Warning: The following contains spoilers for the first two episodes of “Hawkeye”
We’re two episodes into “Hawkeye,” and already one of the more delightful things about the latest Disney+ Marvel Cinematic Universe series is Jack Duquesne, played by the always great Tony Dalton — clearly having a damned blast in the role.
Personalitywise, Jack comes off as an awkward, earnest tryhard dating Kate’s mom, who really wants Kate to like him. But despite the goofy wannabe stepdad-ness and charming mustache, we also get several red flags.
And well, since all of that feels like obvious foreshadowing, you might be wondering if there’s more to him than that. You would be right. And we’ll get to that momentarily.
So, first, when Kate comes home after doing serious damage to her college’s clock tower, she’s baffled to discover the place is now filled with decorative swords. Later, right after being blindsided by the news that Jack and her mother are engaged, Kate learns he’s friends with some pretty shady people, and he’s apparently got some money problems.
He also likes to attend underground auctions where said shady people bid on illegally obtained, superhero-adjacent goods, including such items as the cool sword and costume worn by Jeremy Renner during “Avengers: Engame,” when he murdered criminals under the alias “Ronin.” Jack really wants that sword, and even though he loses a bidding war for it, he takes advantage of chaos erupting after an attack on the auction by the Track Suit Mafia to straight up steal it.
The next day, we also learn he’s a highly skilled fencer when he easily bests Kate in a friendly duel only after A) attempting to let her win and then, when she calls him out, B) beating her with a from-behind-without-looking parry when she tries to sneak attack him. He also happens to have some candy taken from his dead (murdered) uncle’s house. HMMMMMMMMMM.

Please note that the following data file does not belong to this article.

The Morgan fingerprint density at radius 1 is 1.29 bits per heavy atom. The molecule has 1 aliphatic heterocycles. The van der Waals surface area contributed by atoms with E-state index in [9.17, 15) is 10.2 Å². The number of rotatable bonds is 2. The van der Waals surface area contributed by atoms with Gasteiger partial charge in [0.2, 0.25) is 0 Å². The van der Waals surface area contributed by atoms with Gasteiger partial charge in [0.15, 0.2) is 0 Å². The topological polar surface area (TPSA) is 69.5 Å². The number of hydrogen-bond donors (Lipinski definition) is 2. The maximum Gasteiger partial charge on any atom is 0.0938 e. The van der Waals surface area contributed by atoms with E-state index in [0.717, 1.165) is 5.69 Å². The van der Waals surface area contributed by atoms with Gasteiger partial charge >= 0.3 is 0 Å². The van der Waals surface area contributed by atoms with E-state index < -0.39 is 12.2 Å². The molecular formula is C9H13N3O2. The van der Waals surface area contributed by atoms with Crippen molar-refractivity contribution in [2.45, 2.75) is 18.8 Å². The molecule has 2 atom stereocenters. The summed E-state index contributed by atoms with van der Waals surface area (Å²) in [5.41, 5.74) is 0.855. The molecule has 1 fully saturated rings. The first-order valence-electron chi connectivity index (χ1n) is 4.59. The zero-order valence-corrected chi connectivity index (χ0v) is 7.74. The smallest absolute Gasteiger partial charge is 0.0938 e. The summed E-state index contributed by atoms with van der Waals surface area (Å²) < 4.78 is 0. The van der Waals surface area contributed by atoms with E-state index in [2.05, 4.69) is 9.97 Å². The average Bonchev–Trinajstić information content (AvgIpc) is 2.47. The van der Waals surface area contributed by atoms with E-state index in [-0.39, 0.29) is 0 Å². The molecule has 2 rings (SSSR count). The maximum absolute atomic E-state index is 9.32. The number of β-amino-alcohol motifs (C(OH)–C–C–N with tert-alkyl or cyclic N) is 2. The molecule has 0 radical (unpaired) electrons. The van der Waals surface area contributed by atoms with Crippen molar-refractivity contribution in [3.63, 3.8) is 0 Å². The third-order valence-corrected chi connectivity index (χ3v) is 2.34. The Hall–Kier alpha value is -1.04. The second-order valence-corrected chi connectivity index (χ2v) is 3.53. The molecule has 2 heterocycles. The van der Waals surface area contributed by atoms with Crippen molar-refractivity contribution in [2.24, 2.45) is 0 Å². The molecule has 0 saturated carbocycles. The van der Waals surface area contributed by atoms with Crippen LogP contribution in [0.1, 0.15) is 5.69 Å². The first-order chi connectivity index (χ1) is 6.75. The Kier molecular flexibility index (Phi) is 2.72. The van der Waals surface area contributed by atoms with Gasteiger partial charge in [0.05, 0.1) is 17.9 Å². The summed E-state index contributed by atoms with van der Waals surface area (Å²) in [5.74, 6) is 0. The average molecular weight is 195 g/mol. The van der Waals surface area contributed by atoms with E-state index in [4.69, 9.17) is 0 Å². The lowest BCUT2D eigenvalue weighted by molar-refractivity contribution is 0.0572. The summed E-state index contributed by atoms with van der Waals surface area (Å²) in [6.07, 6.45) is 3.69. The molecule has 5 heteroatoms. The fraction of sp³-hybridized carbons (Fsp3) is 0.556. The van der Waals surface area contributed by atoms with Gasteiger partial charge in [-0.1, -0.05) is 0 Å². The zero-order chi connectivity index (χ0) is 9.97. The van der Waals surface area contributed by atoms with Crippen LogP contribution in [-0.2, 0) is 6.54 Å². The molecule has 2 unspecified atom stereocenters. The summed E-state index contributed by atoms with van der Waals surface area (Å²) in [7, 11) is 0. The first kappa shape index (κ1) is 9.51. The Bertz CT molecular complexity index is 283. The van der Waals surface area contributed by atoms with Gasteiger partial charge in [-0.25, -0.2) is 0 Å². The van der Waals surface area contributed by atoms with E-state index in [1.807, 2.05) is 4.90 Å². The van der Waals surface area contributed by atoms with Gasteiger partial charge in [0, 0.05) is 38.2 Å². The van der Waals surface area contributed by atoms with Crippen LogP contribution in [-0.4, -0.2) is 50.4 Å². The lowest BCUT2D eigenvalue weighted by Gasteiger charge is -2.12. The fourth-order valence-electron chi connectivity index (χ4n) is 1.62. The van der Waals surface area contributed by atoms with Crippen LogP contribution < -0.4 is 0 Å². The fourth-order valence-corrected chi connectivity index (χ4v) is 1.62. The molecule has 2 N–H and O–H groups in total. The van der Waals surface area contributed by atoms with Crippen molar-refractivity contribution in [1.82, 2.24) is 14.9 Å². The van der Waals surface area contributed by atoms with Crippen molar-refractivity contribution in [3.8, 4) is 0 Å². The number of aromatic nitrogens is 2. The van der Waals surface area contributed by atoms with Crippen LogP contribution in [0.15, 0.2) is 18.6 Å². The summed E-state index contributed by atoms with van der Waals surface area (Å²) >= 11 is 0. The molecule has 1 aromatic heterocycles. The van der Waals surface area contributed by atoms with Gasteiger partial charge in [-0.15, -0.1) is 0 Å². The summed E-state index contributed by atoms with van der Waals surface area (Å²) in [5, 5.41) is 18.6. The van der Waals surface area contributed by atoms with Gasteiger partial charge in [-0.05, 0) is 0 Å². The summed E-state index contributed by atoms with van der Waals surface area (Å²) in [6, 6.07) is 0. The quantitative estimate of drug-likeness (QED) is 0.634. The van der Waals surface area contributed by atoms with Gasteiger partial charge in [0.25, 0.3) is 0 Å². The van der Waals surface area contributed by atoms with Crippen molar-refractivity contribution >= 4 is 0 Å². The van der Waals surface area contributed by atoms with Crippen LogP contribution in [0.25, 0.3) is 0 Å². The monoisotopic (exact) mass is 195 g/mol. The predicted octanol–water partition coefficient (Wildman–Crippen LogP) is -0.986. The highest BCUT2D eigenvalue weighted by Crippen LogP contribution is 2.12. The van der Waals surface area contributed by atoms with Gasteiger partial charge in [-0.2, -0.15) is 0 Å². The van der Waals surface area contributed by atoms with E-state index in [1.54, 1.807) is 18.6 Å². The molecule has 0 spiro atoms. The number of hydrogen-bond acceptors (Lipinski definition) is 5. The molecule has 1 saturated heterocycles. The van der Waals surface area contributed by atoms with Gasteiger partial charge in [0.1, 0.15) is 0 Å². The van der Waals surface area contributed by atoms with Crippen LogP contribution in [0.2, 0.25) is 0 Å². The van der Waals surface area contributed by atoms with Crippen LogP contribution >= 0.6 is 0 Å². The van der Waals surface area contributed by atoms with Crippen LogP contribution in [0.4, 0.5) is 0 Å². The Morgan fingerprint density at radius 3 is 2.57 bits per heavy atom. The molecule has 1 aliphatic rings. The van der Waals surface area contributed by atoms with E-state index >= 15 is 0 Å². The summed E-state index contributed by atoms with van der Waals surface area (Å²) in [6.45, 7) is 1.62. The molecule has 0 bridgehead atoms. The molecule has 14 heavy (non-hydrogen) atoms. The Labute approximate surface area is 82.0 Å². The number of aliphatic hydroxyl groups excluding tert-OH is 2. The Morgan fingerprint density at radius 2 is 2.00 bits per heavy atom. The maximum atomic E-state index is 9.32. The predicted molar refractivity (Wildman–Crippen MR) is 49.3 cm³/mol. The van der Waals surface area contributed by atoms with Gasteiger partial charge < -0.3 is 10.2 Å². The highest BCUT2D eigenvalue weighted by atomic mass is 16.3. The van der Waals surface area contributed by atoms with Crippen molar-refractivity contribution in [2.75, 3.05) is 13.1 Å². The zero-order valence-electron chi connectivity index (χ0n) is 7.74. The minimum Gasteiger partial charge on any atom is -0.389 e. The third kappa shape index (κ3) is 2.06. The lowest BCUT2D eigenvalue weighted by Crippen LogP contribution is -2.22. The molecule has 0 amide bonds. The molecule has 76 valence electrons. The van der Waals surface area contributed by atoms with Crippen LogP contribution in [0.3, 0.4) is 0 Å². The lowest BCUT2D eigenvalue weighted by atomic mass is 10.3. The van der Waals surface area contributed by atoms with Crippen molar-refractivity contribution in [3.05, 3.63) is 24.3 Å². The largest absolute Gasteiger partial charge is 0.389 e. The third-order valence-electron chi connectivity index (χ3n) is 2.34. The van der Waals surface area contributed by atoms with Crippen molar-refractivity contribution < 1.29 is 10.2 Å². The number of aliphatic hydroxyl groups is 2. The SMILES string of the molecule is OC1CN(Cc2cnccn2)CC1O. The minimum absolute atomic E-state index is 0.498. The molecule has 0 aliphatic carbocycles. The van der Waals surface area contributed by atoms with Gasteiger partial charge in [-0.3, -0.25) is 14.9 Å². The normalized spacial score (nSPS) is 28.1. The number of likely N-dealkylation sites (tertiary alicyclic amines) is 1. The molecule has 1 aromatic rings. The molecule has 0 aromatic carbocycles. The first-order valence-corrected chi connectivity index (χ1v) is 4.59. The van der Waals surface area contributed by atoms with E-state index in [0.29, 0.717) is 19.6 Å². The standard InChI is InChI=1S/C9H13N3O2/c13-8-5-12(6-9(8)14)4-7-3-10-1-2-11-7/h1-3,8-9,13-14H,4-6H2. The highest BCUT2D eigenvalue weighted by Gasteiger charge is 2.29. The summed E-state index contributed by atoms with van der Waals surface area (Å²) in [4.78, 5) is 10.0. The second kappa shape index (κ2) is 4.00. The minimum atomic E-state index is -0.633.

So as we said, that’s a lot of foreshadowing. And for good reason. Jack is actually based on a very old Marvel comics character with a deep and longstanding connection to Hawkeye: The villain known as “Swordsman.”
Created by Stan Lee and artist Don Heck, the flamboyant, swashbuckling Swordsman debuted in “Avengers” #19 back in 1965 as a villainous counterpart to Hawkeye. More importantly, he’s also Hawkeye’s former mentor and surrogate father.
Meet The Swordsman
In the comics, his real name is Jacques Duquesnse, who grew up in the fictional nation of Siancong, when the country was under French colonial Rule.
(Fun fact: Originally he was from Vietnam, which was also the setting Marvel used for several other crucial events in the 1960s, including the origin of Iron Man. But after Marvel adopted the sliding timescale, and after the Vietnam war went from current events to history, they retconned most of that to have taken place in Siancong instead.)
As a youth, Jacques fought with Siancong rebels fighting European colonial authorities. But after being betrayed, he left the country, and popped up several years later as the star attraction of a globetrotting carnival. At some point, he met Clint Barton, then a teenage runaway, and began mentoring him in bladed weapons and other skills Clint would later make use of as Hawkeye. (Though Hawkeye acquired his expert bow and arrow skills from a different mentor.)
Jacques also had a drinking and gambling problem; after Clint caught him stealing from the carnival to cover his debts, Jacques tried to kill Clint before leaving to become a traveling supervillain.
From this point on it gets way too complicated to get into, so we’ll sum up Swordsman’s subsequent adventures as “constant comic book weirdness.” Suffice to say, he has been both a villain and (occasionally) an almost-hero, and even had a super weird romantic relationship with Mantis that involved being possessed by a cosmic being. He eventually died, came back, and was killed again, apparently for good, in a 2020 storyline. We’ll see if it sticks.
How Will The Swordsman Fit Into the MCU?
Obviously, the MCU version of Swordsman is going to be very different from his comic book counterpart. Unless Tony Dalton is playing someone decades older than he is in real life, Jack is definitely too young to have served as a mentor for this version of Clint Barton. Instead, it looks like he’s being set up as a villain for Kate Bishop. And for all we know, he might even have a connection to how she learned swordsmanship — though that’s obviously us reaching for meaning in that duel which may not be there.
One thing that will remain the same? Jack’s mustache is pretty much straight out of the comics. Which reminds us — regardless of the changes “Hawkeye” is bringing to the character, here’s hoping he isn’t killed off. Tony Dalton is having way too much fun to waste that way, ok Marvel?